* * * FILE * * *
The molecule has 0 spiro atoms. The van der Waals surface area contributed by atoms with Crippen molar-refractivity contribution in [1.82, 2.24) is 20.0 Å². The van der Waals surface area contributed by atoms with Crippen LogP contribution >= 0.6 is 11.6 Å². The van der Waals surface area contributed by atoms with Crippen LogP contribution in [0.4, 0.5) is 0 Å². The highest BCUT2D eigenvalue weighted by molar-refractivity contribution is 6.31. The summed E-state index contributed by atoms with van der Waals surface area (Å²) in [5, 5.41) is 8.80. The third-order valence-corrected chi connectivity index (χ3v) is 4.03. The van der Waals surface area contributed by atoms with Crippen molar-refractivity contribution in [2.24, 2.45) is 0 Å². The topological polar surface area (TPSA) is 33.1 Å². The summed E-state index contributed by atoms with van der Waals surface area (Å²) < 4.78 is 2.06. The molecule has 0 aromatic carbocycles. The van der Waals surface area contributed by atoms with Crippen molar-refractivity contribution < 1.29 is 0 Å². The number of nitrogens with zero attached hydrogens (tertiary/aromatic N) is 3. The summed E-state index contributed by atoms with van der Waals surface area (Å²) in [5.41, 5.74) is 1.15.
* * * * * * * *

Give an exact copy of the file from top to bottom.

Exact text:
The molecule has 0 spiro atoms. The van der Waals surface area contributed by atoms with Crippen molar-refractivity contribution in [1.82, 2.24) is 20.0 Å². The van der Waals surface area contributed by atoms with Crippen LogP contribution >= 0.6 is 11.6 Å². The van der Waals surface area contributed by atoms with Crippen LogP contribution in [0.4, 0.5) is 0 Å². The highest BCUT2D eigenvalue weighted by molar-refractivity contribution is 6.31. The summed E-state index contributed by atoms with van der Waals surface area (Å²) in [5, 5.41) is 8.80. The third-order valence-corrected chi connectivity index (χ3v) is 4.03. The van der Waals surface area contributed by atoms with Crippen molar-refractivity contribution in [2.24, 2.45) is 0 Å². The topological polar surface area (TPSA) is 33.1 Å². The summed E-state index contributed by atoms with van der Waals surface area (Å²) < 4.78 is 2.06. The molecule has 0 aromatic carbocycles. The van der Waals surface area contributed by atoms with Crippen molar-refractivity contribution < 1.29 is 0 Å². The number of nitrogens with zero attached hydrogens (tertiary/aromatic N) is 3. The summed E-state index contributed by atoms with van der Waals surface area (Å²) in [5.41, 5.74) is 1.15.